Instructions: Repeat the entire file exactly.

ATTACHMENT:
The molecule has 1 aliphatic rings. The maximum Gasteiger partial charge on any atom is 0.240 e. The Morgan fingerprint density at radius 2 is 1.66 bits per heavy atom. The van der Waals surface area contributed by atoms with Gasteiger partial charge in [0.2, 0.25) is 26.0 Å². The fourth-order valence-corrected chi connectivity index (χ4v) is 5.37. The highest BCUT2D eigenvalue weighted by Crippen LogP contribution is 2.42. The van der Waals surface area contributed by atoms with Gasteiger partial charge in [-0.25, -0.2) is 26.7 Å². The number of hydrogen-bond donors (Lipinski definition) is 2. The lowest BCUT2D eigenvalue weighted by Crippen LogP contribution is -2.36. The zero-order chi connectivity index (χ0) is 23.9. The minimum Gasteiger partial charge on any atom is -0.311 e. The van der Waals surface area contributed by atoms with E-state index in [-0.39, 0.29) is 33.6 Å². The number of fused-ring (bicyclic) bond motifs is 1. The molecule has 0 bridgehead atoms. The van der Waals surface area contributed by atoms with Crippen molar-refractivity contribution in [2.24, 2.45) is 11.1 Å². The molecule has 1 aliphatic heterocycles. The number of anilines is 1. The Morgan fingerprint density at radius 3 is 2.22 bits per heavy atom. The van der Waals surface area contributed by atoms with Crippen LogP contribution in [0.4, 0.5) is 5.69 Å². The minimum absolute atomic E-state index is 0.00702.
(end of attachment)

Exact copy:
The molecule has 1 aliphatic rings. The maximum Gasteiger partial charge on any atom is 0.240 e. The Morgan fingerprint density at radius 2 is 1.66 bits per heavy atom. The van der Waals surface area contributed by atoms with Gasteiger partial charge in [0.2, 0.25) is 26.0 Å². The fourth-order valence-corrected chi connectivity index (χ4v) is 5.37. The highest BCUT2D eigenvalue weighted by Crippen LogP contribution is 2.42. The van der Waals surface area contributed by atoms with Gasteiger partial charge in [-0.25, -0.2) is 26.7 Å². The number of hydrogen-bond donors (Lipinski definition) is 2. The lowest BCUT2D eigenvalue weighted by Crippen LogP contribution is -2.36. The zero-order chi connectivity index (χ0) is 23.9. The minimum Gasteiger partial charge on any atom is -0.311 e. The van der Waals surface area contributed by atoms with E-state index in [-0.39, 0.29) is 33.6 Å². The number of fused-ring (bicyclic) bond motifs is 1. The molecule has 0 bridgehead atoms. The van der Waals surface area contributed by atoms with Crippen molar-refractivity contribution in [2.24, 2.45) is 11.1 Å². The molecule has 1 aliphatic heterocycles. The number of anilines is 1. The Morgan fingerprint density at radius 3 is 2.22 bits per heavy atom. The van der Waals surface area contributed by atoms with Crippen LogP contribution in [0.4, 0.5) is 5.69 Å². The minimum absolute atomic E-state index is 0.00702.